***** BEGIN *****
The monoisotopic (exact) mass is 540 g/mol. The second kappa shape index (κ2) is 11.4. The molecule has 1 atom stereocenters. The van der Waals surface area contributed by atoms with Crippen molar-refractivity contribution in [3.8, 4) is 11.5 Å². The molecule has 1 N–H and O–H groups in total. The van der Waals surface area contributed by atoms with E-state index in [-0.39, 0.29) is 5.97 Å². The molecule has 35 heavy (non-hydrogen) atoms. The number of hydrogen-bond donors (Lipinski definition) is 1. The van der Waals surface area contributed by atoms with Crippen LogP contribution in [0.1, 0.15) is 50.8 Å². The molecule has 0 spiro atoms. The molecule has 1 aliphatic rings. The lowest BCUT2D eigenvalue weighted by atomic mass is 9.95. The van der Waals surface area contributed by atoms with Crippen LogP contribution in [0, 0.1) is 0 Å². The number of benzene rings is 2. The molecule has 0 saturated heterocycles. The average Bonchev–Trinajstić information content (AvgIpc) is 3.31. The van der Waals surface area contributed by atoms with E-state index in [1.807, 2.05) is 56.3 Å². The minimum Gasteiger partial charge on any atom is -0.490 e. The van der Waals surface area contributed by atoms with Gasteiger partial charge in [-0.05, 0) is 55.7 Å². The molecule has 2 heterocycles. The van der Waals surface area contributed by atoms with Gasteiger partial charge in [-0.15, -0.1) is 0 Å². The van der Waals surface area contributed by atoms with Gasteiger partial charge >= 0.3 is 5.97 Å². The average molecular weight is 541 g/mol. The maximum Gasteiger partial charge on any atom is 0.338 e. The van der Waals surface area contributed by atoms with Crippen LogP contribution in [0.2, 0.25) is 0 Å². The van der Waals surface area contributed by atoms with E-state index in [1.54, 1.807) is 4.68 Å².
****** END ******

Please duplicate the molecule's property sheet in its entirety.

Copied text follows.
The monoisotopic (exact) mass is 540 g/mol. The second kappa shape index (κ2) is 11.4. The molecule has 1 atom stereocenters. The van der Waals surface area contributed by atoms with Crippen molar-refractivity contribution in [3.8, 4) is 11.5 Å². The molecule has 1 N–H and O–H groups in total. The van der Waals surface area contributed by atoms with E-state index in [-0.39, 0.29) is 5.97 Å². The molecule has 35 heavy (non-hydrogen) atoms. The number of hydrogen-bond donors (Lipinski definition) is 1. The van der Waals surface area contributed by atoms with Crippen LogP contribution in [0.1, 0.15) is 50.8 Å². The molecule has 0 spiro atoms. The molecule has 1 aliphatic rings. The lowest BCUT2D eigenvalue weighted by atomic mass is 9.95. The van der Waals surface area contributed by atoms with Crippen LogP contribution in [0, 0.1) is 0 Å². The number of benzene rings is 2. The molecule has 0 saturated heterocycles. The average Bonchev–Trinajstić information content (AvgIpc) is 3.31. The van der Waals surface area contributed by atoms with E-state index in [1.807, 2.05) is 56.3 Å². The minimum Gasteiger partial charge on any atom is -0.490 e. The van der Waals surface area contributed by atoms with Gasteiger partial charge in [-0.05, 0) is 55.7 Å². The molecule has 2 heterocycles. The van der Waals surface area contributed by atoms with Gasteiger partial charge in [-0.15, -0.1) is 0 Å². The van der Waals surface area contributed by atoms with Gasteiger partial charge >= 0.3 is 5.97 Å². The average molecular weight is 541 g/mol. The maximum Gasteiger partial charge on any atom is 0.338 e. The van der Waals surface area contributed by atoms with Crippen LogP contribution in [0.2, 0.25) is 0 Å². The van der Waals surface area contributed by atoms with E-state index in [1.54, 1.807) is 4.68 Å².